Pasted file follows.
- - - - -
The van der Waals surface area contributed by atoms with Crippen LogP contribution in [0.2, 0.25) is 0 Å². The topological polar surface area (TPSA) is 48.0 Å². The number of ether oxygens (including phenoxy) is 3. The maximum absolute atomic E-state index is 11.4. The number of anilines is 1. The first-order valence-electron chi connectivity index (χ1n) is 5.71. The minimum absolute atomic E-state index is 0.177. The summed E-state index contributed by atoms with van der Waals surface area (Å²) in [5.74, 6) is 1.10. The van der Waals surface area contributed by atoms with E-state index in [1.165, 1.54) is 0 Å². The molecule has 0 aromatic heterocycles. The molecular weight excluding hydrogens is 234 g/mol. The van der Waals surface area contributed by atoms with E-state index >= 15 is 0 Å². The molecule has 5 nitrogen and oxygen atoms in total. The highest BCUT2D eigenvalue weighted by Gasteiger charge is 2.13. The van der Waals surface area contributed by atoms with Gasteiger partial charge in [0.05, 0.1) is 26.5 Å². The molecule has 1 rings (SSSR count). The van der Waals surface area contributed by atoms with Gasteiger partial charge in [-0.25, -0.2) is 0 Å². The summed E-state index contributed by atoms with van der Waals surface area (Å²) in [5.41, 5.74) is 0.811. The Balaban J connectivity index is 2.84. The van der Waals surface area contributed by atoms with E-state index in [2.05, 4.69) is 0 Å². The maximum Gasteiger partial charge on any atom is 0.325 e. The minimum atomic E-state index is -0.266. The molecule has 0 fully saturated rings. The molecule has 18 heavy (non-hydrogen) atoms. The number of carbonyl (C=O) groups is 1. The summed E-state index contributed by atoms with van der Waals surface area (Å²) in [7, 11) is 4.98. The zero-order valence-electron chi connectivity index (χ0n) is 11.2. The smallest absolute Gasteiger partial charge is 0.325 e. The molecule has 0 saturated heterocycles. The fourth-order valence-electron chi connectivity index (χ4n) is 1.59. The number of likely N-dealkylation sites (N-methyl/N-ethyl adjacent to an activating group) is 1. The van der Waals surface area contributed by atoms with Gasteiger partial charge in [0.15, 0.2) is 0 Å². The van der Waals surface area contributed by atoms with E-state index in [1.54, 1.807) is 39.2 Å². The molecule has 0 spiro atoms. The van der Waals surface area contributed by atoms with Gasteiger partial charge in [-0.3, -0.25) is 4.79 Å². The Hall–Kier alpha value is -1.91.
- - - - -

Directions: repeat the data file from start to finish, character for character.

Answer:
The van der Waals surface area contributed by atoms with Crippen LogP contribution in [0.2, 0.25) is 0 Å². The topological polar surface area (TPSA) is 48.0 Å². The number of ether oxygens (including phenoxy) is 3. The maximum absolute atomic E-state index is 11.4. The number of anilines is 1. The first-order valence-electron chi connectivity index (χ1n) is 5.71. The minimum absolute atomic E-state index is 0.177. The summed E-state index contributed by atoms with van der Waals surface area (Å²) in [5.74, 6) is 1.10. The van der Waals surface area contributed by atoms with E-state index in [1.165, 1.54) is 0 Å². The molecule has 0 aromatic heterocycles. The molecular weight excluding hydrogens is 234 g/mol. The van der Waals surface area contributed by atoms with E-state index >= 15 is 0 Å². The molecule has 5 nitrogen and oxygen atoms in total. The highest BCUT2D eigenvalue weighted by Gasteiger charge is 2.13. The van der Waals surface area contributed by atoms with Gasteiger partial charge in [0.05, 0.1) is 26.5 Å². The molecule has 1 rings (SSSR count). The van der Waals surface area contributed by atoms with Gasteiger partial charge in [-0.25, -0.2) is 0 Å². The summed E-state index contributed by atoms with van der Waals surface area (Å²) in [5.41, 5.74) is 0.811. The Balaban J connectivity index is 2.84. The van der Waals surface area contributed by atoms with E-state index in [2.05, 4.69) is 0 Å². The maximum Gasteiger partial charge on any atom is 0.325 e. The minimum atomic E-state index is -0.266. The molecule has 0 fully saturated rings. The molecule has 18 heavy (non-hydrogen) atoms. The number of carbonyl (C=O) groups is 1. The summed E-state index contributed by atoms with van der Waals surface area (Å²) in [7, 11) is 4.98. The zero-order valence-electron chi connectivity index (χ0n) is 11.2. The smallest absolute Gasteiger partial charge is 0.325 e. The molecule has 0 saturated heterocycles. The fourth-order valence-electron chi connectivity index (χ4n) is 1.59. The number of likely N-dealkylation sites (N-methyl/N-ethyl adjacent to an activating group) is 1. The van der Waals surface area contributed by atoms with Gasteiger partial charge in [0.15, 0.2) is 0 Å². The van der Waals surface area contributed by atoms with E-state index in [1.54, 1.807) is 39.2 Å². The molecule has 0 spiro atoms. The van der Waals surface area contributed by atoms with Gasteiger partial charge in [-0.3, -0.25) is 4.79 Å². The Hall–Kier alpha value is -1.91.